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Positive tools – the SCARF model

by | Apr 14, 2024 | Employee Engagement, Psychological safety, Wellbeing


The positive duties that are being introduced in relation to management of psychosocial hazards and prevention of sexual harassment might be new but there are plenty of tools out there already that you can use to explore your workplace culture, areas of strength and opportunities for improvement. This is the first in a series of blogs explaining these tools and how you can use them.  

The SCARF Model

Back in 2008, a neuroscientist by the name of Dr David Rock produced the SCARF model which sets out five key areas of motivation for us – Status, Certainty, Autonomy, Relatedness, and Fairness.

The SCARF model can help us to understand and improve social interactions which, when used in a positive way, can lead to better workplace relationships. In turn, that can result in higher levels of employee engagement, wellbeing and psychological safety.

In essence, the underlying theory is about how we view and psychologically and emotionally process situations or circumstances that we encounter in life – whether we see them negatively (ie as threats) or positively (ie as rewards). Equally, it can be about how we see other people – as, if you like, friend or foe – people who we want to have a relationship with or people who we don’t want to engage with.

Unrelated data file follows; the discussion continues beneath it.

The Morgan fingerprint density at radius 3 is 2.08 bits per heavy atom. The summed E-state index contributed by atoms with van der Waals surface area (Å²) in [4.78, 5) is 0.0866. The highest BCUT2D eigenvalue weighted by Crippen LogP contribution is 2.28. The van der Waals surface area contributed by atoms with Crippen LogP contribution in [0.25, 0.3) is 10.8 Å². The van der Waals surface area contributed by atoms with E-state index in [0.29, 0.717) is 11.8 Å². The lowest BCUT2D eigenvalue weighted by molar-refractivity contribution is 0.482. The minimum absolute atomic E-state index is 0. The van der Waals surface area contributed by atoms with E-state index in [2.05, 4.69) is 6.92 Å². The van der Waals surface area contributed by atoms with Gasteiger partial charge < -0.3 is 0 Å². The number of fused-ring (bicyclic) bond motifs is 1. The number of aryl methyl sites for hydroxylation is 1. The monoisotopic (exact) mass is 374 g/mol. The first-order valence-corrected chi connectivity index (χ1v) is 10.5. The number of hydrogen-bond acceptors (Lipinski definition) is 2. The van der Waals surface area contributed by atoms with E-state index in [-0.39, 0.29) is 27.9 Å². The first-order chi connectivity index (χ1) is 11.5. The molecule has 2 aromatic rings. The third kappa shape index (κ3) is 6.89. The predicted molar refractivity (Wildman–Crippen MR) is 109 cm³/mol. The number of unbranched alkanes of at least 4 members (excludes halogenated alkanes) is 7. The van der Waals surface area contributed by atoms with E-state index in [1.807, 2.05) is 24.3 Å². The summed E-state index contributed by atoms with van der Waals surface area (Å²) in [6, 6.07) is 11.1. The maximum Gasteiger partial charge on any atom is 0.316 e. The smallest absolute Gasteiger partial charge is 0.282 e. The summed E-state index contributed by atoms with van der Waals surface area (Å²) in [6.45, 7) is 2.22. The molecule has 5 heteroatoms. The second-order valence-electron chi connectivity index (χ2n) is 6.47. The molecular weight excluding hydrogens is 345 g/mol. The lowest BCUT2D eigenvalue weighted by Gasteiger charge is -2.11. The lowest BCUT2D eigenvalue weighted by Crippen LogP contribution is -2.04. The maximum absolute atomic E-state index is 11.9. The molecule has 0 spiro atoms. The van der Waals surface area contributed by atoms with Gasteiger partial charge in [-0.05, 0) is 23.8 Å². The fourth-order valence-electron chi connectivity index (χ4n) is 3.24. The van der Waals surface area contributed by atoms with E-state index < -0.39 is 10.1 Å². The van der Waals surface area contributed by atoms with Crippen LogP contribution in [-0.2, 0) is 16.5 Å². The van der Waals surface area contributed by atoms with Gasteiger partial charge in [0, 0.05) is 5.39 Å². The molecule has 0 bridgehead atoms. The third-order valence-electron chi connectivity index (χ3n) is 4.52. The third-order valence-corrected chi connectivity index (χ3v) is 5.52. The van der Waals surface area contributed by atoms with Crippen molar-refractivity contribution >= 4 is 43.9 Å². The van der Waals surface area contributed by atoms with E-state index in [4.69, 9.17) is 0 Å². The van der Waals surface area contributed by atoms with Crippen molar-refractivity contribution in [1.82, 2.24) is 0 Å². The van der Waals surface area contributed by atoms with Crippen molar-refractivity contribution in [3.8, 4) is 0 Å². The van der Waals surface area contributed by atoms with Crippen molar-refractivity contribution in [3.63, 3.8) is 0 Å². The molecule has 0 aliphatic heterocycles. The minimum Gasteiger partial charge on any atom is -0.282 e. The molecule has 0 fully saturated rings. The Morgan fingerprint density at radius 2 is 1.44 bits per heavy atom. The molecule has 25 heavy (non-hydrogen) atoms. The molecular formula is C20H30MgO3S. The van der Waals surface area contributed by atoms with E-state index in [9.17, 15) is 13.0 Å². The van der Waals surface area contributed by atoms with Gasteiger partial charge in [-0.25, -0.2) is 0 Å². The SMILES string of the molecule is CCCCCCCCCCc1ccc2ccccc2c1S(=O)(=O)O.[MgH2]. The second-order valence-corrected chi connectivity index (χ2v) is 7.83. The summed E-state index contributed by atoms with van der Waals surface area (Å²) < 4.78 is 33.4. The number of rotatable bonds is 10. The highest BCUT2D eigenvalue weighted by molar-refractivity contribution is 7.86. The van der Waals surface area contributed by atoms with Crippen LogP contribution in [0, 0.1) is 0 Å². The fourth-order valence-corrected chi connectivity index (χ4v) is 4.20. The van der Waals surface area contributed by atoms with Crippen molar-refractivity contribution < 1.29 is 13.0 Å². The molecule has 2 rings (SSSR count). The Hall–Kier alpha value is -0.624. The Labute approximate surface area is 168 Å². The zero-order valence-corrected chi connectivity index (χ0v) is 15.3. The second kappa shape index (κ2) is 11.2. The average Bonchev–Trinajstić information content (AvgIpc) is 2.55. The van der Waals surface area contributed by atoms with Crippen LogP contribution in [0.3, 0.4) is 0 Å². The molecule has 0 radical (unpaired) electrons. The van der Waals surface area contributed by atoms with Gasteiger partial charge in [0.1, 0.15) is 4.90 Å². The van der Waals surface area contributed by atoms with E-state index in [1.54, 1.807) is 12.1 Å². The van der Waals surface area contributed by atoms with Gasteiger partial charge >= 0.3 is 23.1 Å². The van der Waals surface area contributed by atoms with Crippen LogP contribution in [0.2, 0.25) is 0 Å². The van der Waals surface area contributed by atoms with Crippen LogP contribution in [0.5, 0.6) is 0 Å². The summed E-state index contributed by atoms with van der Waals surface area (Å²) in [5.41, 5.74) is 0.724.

So clearly there are links between SCARF and a number of psychosocial hazards – poor workplace relationships, inadequate reward and recognition, poor supervisor support to name a few.

Let’s explore these five domains.


Status is about how I perceive my standing in the communities that I live in. Do I perceive myself as having equal status as others or do I perceive myself to be above or below others? Am I recognised by others for who I am and the contributions that I make?  Recognising and appreciating others’ abilities and contributions elevates their perceived status within the organisation. This positive acknowledgment fosters a sense of value and accomplishment, directly impacting engagement and boosting overall wellbeing.


We love clarity because it gives us a solid base to work from – we don’t have to worry about what might be or what that might mean if we have a clear picture of an issue. For example, two of the key components of the “Engaging Management” pillar of employee engagement in the “Engage for Success” employee engagement model are “Clarity of roles” and “Clarity of expectations” – I understand what my job is and what I am expected to deliver. We also know that “poor change management” is one of the most prevalent of psychosocial hazards and very regularly features as the biggest improvement opportunity in staff surveys. Additionally, many conflict situations arise through a lack of certainty or through misunderstandings. Clearly communicating expectations, goals, and changes provides employees with a sense of stability. When individuals feel certain about their roles and the organisation’s direction, they are more likely to be engaged and experience lower levels of anxiety, promoting mental wellbeing.